As I'm getting ready to start this grand experiment into running my author's website and blog, after managing other business' pages for over three years, I'm reminded of an open mic night or any reading, actually. I'm standing at the podium (or in my undergraduate days, standing in the middle of the smoker's patio with a security light shining behind me on a semi-frigid night right before mid-terms) and all eyes are on me. I've been practicing my reading for a week straight, nipped and tucked to fit a scene into a five-minute time slot, and have decided this is as good as it's going to get.
They've introduced me and I've taken the last large gulp of my Cabernet/Vodka and Sprite/White Russian. I've taken that shaking breath in and said the obligatory "Hey, everyone. I'm Sarah," even though they already know my name because most of the people in the audience I invited to the event and the announcer just said my name ten seconds ago. Now I have to drop my half-captivated, half-tipsy audience into the middle of a three hundred page work and hope they love it. So, I lean towards the microphone and say "Here's what you need to know..."
Basically, I never thought I'd be here. I'm one of those obnoxious writers who decided she wanted to be an author in fifth grade and never really let go of the idea that I would publish books, travel the world on book tours and be the next J.K. Rowling. I wouldn't get married or have kids. I'd live in New York and go to bars and coffee shops with my uber-intellectual friends. I probably would be published at a young age and would never need to go to graduate school. I'd be incredibly happy and everything would be perfect.
Instead, I got married. We live in a tiny house with a dog and cat in the middle of nowhere, North Carolina. I haven't been published, other than a few local articles and magazine essays. I realized after finishing college that I still had a lot to learn, so I joined a low-residency graduate program. Now that's over and I'm left with a day job managing social media profiles. I have three finished novels, but they're all very rough and not ready for anyone to read. Last year, during NaNoWriMo, I got to 10,000 words and never picked it up again. Sometimes I go to bar and coffee shops with my friends, but I mostly sit on my couch with a glass of wine and watch the same Netflix shows over and over again. Everything is not perfect, but I am happy. So, what the hell, let's start a blog.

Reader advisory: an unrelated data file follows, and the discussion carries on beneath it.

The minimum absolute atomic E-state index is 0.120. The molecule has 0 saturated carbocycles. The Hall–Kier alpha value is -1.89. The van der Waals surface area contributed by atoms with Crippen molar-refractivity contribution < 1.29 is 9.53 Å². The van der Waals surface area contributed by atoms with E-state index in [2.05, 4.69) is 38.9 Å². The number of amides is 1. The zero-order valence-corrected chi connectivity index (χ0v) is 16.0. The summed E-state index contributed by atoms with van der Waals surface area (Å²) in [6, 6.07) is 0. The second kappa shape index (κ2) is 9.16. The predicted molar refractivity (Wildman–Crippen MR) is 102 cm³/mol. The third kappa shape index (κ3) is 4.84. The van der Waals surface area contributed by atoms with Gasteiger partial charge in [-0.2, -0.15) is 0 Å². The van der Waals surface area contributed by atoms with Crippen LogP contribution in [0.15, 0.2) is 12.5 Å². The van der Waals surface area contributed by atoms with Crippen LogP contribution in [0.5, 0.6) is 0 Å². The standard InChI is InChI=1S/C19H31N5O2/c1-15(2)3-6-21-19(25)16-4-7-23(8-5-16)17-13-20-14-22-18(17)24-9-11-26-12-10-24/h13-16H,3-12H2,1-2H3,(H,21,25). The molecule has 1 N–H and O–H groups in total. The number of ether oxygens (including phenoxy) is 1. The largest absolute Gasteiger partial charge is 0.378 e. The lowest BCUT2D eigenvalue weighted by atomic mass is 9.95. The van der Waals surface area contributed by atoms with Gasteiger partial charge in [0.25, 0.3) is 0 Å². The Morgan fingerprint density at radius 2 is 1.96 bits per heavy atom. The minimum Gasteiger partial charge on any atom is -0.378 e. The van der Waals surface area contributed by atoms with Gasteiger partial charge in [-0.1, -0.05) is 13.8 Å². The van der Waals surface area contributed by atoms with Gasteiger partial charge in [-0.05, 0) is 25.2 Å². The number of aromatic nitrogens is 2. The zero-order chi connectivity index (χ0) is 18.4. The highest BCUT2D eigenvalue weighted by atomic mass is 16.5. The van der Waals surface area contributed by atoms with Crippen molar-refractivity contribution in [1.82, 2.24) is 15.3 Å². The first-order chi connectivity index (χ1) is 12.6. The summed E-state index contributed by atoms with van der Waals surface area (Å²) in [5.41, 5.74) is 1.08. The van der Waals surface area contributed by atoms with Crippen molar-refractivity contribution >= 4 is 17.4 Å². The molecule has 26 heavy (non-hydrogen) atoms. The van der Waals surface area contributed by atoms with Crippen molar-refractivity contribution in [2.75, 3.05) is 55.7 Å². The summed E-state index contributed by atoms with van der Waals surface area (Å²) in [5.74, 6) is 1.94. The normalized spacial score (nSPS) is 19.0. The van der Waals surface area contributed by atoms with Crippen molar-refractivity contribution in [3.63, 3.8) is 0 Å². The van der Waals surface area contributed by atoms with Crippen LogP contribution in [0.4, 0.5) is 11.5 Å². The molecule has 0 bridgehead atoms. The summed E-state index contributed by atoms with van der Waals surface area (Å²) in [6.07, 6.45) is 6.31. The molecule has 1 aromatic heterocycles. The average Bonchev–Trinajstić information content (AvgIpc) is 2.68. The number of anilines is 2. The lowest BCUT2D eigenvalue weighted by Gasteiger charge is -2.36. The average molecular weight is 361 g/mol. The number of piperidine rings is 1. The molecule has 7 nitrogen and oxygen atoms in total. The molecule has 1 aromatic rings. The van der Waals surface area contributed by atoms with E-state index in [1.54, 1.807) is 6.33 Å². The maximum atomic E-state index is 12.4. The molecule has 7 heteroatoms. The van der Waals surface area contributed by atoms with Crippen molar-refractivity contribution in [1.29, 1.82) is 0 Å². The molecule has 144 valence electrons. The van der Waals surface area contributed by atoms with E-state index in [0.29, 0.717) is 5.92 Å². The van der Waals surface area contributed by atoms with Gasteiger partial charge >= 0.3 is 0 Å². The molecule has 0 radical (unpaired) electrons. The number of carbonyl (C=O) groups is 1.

If I was really professional, I'd tell you this is the last you'll need to know about my personal life. Everything from here on out will be for writers, about writers, and by writers, but that's just not going to happen. It's kind of like when you go on a website and that window pops up saying if you continue to use this site, you agree we can hack into your webcam and post pictures of you with that silly dog filter on your face, or whatever it says. Be honest, you just click through, because it's in the way of the conclusion to the start of the clickbait headline that brought you to this website in the first place. So, here's the pop-up: By continuing to use this site, you agree to just grin and bear it when my personal life pops up. Whether that's randomly posting a picture of my dog halfway through a post (because he's super cute and he deserves it) or instead of a book review, posting a detailed rant about something that may or may not seem relevant to you. In return, I promise to have fun with you, try not to bore you, and (hopefully) post on a regular basis.
My goal is to post book reviews, author interviews, craft musings, and industry news, with some of my own flavor sprinkled in. Most posts will be skewed towards my interests, new adult and young adult literature with fantasy, sci-fi, magical realism mixed in. It's not a hard and fast rule, though, so stay on your toes. And, of course, I want to hear from you. What books do you want to be reviewed? What authors interest you right now? What are you so tired of reading about you could scream? Tell me.
Now, we're at the part of my reading where I end abruptly on a line that in my mind packs a punch, while it probably just makes a couple people tilt their head and nod. My best friend, whose been stress drinking with me for hours before the event started, is standing up from their chair in the back of the room and cheering loudly. You're supposed to clap or snap or whatever new trend is making its rounds these days. Let's save that rant for another day.